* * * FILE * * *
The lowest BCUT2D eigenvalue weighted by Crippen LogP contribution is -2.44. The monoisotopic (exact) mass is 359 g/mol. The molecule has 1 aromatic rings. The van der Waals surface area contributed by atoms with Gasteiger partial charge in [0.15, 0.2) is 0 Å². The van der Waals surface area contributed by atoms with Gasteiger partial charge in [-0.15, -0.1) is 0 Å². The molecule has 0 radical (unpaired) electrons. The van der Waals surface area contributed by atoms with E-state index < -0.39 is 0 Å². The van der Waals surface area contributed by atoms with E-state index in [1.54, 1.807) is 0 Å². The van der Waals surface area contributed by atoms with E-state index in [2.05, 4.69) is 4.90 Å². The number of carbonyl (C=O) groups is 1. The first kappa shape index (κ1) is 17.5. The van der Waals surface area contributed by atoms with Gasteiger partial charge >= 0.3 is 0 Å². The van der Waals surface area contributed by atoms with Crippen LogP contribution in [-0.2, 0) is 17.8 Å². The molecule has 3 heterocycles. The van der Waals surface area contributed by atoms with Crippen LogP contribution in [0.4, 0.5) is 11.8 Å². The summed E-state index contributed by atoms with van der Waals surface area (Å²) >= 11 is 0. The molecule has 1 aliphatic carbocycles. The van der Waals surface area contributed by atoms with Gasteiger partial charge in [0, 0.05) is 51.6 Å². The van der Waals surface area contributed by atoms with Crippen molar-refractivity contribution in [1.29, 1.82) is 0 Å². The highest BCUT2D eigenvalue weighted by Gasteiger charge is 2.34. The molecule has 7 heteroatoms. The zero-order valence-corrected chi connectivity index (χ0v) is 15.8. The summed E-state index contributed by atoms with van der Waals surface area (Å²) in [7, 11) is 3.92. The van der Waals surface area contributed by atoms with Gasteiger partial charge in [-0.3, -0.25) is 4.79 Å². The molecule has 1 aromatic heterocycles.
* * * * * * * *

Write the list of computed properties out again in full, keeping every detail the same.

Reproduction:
The lowest BCUT2D eigenvalue weighted by Crippen LogP contribution is -2.44. The monoisotopic (exact) mass is 359 g/mol. The molecule has 1 aromatic rings. The van der Waals surface area contributed by atoms with Gasteiger partial charge in [0.15, 0.2) is 0 Å². The van der Waals surface area contributed by atoms with Gasteiger partial charge in [-0.15, -0.1) is 0 Å². The molecule has 0 radical (unpaired) electrons. The van der Waals surface area contributed by atoms with E-state index < -0.39 is 0 Å². The van der Waals surface area contributed by atoms with E-state index in [1.54, 1.807) is 0 Å². The van der Waals surface area contributed by atoms with E-state index in [2.05, 4.69) is 4.90 Å². The number of carbonyl (C=O) groups is 1. The first kappa shape index (κ1) is 17.5. The van der Waals surface area contributed by atoms with Gasteiger partial charge >= 0.3 is 0 Å². The van der Waals surface area contributed by atoms with Crippen LogP contribution in [-0.2, 0) is 17.8 Å². The molecule has 3 heterocycles. The van der Waals surface area contributed by atoms with Crippen LogP contribution in [0.4, 0.5) is 11.8 Å². The summed E-state index contributed by atoms with van der Waals surface area (Å²) >= 11 is 0. The molecule has 1 aliphatic carbocycles. The van der Waals surface area contributed by atoms with Gasteiger partial charge in [0, 0.05) is 51.6 Å². The van der Waals surface area contributed by atoms with Crippen molar-refractivity contribution in [1.29, 1.82) is 0 Å². The highest BCUT2D eigenvalue weighted by Gasteiger charge is 2.34. The molecule has 7 heteroatoms. The zero-order valence-corrected chi connectivity index (χ0v) is 15.8. The summed E-state index contributed by atoms with van der Waals surface area (Å²) in [7, 11) is 3.92. The van der Waals surface area contributed by atoms with Gasteiger partial charge in [-0.3, -0.25) is 4.79 Å². The molecule has 1 aromatic heterocycles.